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Facts You Didn't Know About the Tax Code That Turns 100 Today

Facts You Didn't Know About the Tax Code That Turns 100 Today
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On February 25, 1913, Secretary of State Philander Knox proclaimed that three-fourths of the states had ratified the 16th Amendment, thereby making the collection of income tax the law of the land.

When Congress passed the law in 1913, a couple making more than $4,000 in taxable income, after all deductions was subject to a one percent tax rate.

USA Today calculated that, with inflation, that $4,000 is equal to about $93,700 today. Unfortunately, those folks now find themselves in the 25 percent tax bracket (with an effective tax rate of about 16.5 percent).

Tax brackets are not the only things that have changed over the years. The original tax code was 400 pages. This year’s is 73,608.

Much of the change may be because the primary purpose of the original income tax was to raise money to operate the government and nothing else. Over the past 100 years, Congress has enacted changes and new tax laws that encourage charitable contributions, reward home buyers, and even punish certain behavior such as disallowing businesses from deducting fines and penalties.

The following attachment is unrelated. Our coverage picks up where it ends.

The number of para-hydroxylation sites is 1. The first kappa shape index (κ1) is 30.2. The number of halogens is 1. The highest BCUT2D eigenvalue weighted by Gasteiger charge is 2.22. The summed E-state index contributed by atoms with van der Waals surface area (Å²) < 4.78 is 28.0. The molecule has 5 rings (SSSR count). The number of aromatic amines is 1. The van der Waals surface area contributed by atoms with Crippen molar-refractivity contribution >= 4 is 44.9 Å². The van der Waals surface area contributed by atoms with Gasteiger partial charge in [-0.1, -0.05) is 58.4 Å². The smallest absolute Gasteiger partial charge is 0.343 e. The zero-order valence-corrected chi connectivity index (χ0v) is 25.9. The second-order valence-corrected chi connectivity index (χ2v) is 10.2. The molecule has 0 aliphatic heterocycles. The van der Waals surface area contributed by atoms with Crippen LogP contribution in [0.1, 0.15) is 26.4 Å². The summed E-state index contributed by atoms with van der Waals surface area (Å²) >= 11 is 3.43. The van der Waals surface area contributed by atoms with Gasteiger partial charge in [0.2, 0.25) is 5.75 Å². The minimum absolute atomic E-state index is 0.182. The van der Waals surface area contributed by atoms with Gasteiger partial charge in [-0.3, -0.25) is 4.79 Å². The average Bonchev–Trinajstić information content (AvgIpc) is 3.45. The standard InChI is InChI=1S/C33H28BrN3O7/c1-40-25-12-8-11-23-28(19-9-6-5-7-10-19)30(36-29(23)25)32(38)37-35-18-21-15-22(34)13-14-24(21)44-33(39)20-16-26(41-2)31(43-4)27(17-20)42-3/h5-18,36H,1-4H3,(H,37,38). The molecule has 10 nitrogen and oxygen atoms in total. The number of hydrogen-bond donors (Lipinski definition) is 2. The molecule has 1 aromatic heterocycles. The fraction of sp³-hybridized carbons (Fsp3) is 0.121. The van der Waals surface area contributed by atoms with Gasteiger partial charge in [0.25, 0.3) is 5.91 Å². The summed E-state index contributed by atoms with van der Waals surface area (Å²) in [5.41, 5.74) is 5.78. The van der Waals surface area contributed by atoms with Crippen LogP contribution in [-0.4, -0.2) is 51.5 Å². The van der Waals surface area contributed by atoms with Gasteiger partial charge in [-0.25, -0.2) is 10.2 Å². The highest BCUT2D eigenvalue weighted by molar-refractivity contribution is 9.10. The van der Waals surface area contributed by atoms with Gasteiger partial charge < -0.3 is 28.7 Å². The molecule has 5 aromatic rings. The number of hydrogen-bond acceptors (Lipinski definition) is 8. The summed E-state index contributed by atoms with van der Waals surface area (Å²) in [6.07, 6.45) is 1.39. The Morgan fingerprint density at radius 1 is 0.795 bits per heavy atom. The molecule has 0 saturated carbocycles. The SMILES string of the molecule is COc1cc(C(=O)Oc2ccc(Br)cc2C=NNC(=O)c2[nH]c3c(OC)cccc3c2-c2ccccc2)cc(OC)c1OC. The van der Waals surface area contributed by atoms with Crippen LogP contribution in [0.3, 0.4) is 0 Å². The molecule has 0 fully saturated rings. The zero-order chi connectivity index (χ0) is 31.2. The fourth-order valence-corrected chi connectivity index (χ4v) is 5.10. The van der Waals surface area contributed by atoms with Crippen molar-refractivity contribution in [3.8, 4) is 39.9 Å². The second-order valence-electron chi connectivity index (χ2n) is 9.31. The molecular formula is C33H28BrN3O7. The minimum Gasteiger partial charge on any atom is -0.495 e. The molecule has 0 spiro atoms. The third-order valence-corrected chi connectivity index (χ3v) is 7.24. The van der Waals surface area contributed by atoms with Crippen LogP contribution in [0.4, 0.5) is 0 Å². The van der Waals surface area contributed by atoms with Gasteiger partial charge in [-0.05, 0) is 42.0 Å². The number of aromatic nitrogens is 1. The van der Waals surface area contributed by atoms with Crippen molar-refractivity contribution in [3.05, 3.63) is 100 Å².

To be fair, it is likely that Congress viewed many of these changes as "in the national interest." Unfortunately, the result for businesses and individuals is a lot of time and money spent trying to figure it all out.

The IRS estimated that U.S. taxpayers and businesses spend about 7.6 billion hours complying with tax law each year.

That’s a lot of time and time is money. For the average business, if the time spent complying with tax law resulted in significant tax savings, the investment might be worth it.

The truth, Forbes reported, is that according to Thomson Reuters Fundamentals via FactSet Research Systems, despite the time spent complying, large corporations pay substantial income taxes. Debate rages on about corporate loopholes, tax shelters, and “lawyer-tricks,” but for the highest paying U.S. corporations; the bottom line is a high effective tax rate, by any measure.

Last year, for example, ExxonMobil (NYSE: XOM) paid $27.3 billion in taxes on net income of $41 billion for an effective tax rate of 42 percent. Chevron (NYSE: CVX) handed over $17.4 billion on net income of $26.9 billion and had an effective tax rate of 43.3 percent. ConocoPhillips (NYSE: COP) wrote a check for $10.6 billion on a net of $12.4 billion for an effective rate of 45.6 percent.

JPMorgan Chase (NYSE: JPM) represented banks in the top group, paying $8.2 billion on net income of $19 billion resulting in an effective rate of 29.1 percent.

Finally, discounter, Wal-Mart (NYSE: WMT) likely would have preferred a better discount on its tax bill of $5.9 billion, paid on net income of $15.7 billion, giving the chain an effective tax rate of 32.6 percent.

Posted-In: Chevron ConocoPhillips ExxonMobil JPMorgan ChaseNews General Best of Benzinga


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